October's floods unearthed an incredible archaeological discovery in Richland County

October's floods may have been devastating, but they unearthed an incredible discovery. (Source: WIS)
October's floods may have been devastating, but they unearthed an incredible discovery. (Source: WIS)

COLUMBIA, SC (WIS) - While October's flood wreaked havoc on our community, it also unveiled some clues to Richland County's history.

State archaeologists spent the day at the McCrady Training Center on Fort Jackson investigating and documenting 1-ton wooden beams tossed aside by powerful waters.

A creek was once believed to be the home of Garner's Mill -- the same Garner for which Garners Ferry is named. The site was originally discovered in 1992, but now new construction features have been revealed.

After taking a look, archaeologists noticed wooden beams and steel nails. They were revealed after two to three feet of standing water caused the soil to wash away.

The experts examining the site say it looks to be a plank road, possibly stretching all the way to Winnsboro, but it also could've been an approach to a bridge, assuming the area was prone to flooding years ago just like it did in October. Once studied, it will be covered and reburied to protect the timber should it ever need to be reexamined.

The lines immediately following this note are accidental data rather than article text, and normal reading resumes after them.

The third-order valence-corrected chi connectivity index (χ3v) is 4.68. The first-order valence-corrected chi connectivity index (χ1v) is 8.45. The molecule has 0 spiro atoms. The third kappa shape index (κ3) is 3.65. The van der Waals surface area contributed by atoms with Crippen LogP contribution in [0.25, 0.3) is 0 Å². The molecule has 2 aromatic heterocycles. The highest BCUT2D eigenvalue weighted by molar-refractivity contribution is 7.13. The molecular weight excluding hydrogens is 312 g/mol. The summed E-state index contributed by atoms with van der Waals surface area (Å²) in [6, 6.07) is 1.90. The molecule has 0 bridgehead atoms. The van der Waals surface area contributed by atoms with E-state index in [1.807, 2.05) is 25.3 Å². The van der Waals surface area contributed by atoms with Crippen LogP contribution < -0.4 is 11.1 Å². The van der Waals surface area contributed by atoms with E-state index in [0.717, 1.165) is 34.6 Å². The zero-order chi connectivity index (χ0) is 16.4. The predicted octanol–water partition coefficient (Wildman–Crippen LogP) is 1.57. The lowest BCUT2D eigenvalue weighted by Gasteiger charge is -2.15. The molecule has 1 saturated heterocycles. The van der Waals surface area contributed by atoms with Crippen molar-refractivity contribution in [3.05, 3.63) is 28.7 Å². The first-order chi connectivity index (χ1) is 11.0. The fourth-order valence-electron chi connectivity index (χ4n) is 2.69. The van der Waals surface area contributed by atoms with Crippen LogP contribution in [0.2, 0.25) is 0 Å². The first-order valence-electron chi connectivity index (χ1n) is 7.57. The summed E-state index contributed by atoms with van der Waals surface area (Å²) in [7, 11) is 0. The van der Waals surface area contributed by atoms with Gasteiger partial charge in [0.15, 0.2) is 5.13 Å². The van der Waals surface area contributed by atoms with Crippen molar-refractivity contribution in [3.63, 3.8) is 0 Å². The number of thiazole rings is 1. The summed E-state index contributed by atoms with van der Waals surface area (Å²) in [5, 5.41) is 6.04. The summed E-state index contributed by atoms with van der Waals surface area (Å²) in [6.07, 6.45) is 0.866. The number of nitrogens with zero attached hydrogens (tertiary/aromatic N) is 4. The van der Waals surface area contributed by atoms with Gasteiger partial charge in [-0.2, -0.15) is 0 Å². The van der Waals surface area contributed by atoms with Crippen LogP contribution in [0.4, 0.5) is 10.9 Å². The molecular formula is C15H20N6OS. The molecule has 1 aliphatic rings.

"There are people who this land is significant to," SCANG Cultural Resource Manager Jason Moser said. "And so knowing people are really attached to their history, especially here in South Carolina, I think it's a good thing to try to record these things while they're still here because they disappear so quick."

Archaeologists hope to find clues about what was produced at the mill and what type of community surrounded it in the early 1800s.

"Well, we believe all archaeological sites have something to say," archaeologist James Spirek said. "And, like I said, it's still a mystery what type of activities were going on here. So we want to get it before it just erodes away and we don't know anything about the past in this area."

Another reason for the project -- anytime an archaeological site is found on federally funded land, it must be assessed to determine if it's significant.

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